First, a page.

Starlin Castro has lots to smile about now
BY GORDON WITTENMYER email@example.com March 14, 2012 10:57PM
Cubs shortstop Starlin Castro is driving the ball to all fields, and he believes his defense is the best it has been. | Tom Cruze~Sun-Times
Updated: April 16, 2012 8:25AM
MESA, Ariz. — The face is back in the Cubs’ marketing efforts. The smile is back, too, though maybe not quite as easy, definitely not quite as automatic.
Starlin Castro has learned that much since his worst offseason in the public eye. He also has learned just how much appreciation a guy can find for the early-morning, daily grind of an uneventful spring training in sleepy Mesa, Ariz.
“I don’t think any more about that stuff,’’ he said. “I just let my agent do his job.’’
Since addressing a throng of media on his first day at camp about offseason allegations of sexual assault, Castro has kept his mind completely on baseball.
Despite receiving no official word that the investigation is complete, much less anything official on possible charges, the kid shortstop famous for concentration lapses said the off-the-field issues have created no distractions for him.
“I don’t think so,’’ he said. “[My focus] is good. Everything’s going pretty good this spring.’’
For the Cubs, it’s hard to overstate how important a burden-free, focused Castro is. The National League’s reigning hit king is the biggest star on the team, and the front office plans to build around him.
That was underscored by his return to the Cubs’ advertising campaign after an abrupt reversal of plans when the allegations went public in January.
But despite indications from some sources close to the process that the nearly six-month investigation has gained little traction toward charges being filed, Chicago Police on Wednesday confirmed they are still investigating.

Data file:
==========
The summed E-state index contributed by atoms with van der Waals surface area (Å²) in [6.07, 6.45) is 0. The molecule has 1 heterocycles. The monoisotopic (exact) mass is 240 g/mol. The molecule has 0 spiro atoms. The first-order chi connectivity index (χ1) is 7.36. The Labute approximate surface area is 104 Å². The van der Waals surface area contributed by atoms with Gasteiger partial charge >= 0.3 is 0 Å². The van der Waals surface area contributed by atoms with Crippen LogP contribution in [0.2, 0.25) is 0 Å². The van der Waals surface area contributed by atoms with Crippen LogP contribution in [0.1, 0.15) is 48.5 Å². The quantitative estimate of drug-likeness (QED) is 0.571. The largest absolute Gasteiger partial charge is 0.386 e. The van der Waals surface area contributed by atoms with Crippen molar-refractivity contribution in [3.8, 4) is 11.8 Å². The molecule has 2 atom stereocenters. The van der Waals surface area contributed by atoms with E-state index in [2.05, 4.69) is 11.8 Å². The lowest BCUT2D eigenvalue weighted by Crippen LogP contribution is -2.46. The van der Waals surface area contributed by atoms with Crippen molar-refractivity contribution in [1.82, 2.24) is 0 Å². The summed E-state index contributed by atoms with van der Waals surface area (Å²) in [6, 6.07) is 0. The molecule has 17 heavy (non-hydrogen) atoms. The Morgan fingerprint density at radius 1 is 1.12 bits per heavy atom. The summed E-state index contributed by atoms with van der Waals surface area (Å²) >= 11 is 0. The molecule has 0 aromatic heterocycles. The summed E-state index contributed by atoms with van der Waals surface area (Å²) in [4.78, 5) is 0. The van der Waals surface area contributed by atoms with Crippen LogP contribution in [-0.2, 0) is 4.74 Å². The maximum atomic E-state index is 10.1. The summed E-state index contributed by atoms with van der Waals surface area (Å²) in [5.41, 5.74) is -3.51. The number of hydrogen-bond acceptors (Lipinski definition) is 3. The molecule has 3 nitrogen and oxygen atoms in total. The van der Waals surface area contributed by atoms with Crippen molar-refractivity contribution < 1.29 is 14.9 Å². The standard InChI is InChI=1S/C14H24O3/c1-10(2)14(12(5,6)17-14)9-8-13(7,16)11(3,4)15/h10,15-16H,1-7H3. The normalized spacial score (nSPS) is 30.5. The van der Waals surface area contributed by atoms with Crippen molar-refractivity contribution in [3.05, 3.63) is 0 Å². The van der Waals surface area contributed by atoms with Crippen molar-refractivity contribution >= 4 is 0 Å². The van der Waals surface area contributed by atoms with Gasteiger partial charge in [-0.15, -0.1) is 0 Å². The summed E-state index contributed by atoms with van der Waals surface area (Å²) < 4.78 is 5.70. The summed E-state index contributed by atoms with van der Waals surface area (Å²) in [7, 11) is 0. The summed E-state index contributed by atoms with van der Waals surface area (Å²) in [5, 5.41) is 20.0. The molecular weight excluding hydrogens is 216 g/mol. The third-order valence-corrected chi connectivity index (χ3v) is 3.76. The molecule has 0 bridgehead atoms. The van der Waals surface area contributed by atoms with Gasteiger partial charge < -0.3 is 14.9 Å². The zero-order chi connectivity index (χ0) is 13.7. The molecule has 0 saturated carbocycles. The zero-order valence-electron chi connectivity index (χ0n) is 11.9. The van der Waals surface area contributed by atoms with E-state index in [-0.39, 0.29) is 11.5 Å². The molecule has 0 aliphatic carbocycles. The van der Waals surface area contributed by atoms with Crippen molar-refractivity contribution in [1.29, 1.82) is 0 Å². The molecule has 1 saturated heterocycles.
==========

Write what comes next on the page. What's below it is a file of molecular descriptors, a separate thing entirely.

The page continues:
“He’s doing fine,’’ teammate/mentor Alfonso Soriano said of Castro. “You don’t have time to think except to play baseball [during the spring schedule]. I said to him, ‘You just have to be careful and try not to [be in that position] again. And now just focus on baseball and try to forget about what happened.’ ’’
The Cubs have taken the allegations seriously enough that team president Theo Epstein had representatives from Northeastern University’s Center for Sport in Society meet last week with players from both the major-and minor-league camps to discuss conduct away from the ballpark. He also set up such meetings as the Boston Red Sox’ general manager.
Castro’s attorneys have emphatically and repeatedly proclaimed Castro’s innocence (while advising him not to publicly discuss the case) and remain optimistic he’ll be exonerated.
But more than halfway through spring training, the 21-year-old Castro’s only certainties remain the swing that continues to drive the ball to all fields and the defense that he says is the best it has been.
“It’s been going good so far,’’ he said. “In the beginning, I didn’t feel very good at the plate, but right now I feel real good. And [defensively] I feel great. It’s my first year that it feels so good. Mentally, too.’’
Castro, who led the National League with 29 errors last season after committing 27 in five months the year before, said he finally has started to effectively separate hitting from fielding. Mentally, he isn’t taking bad at-bats out to the field.
That might not sound like much, but it probably has been his biggest weakness in a 283-game big-league career that started barely a month after his 20th birthday in 2010.
“Sometimes I’d make an out and go in the field and think about it too much,’’ he said. “Right now it’s separate. I can separate it.’’
It might be especially impressive considering the potential outside influences.
“He’s a strong mental kid, and that did not bother him,’’ Soriano said of Castro’s ability to block out the distractions in camp. “He’s been focusing on one thing: just playing baseball.’’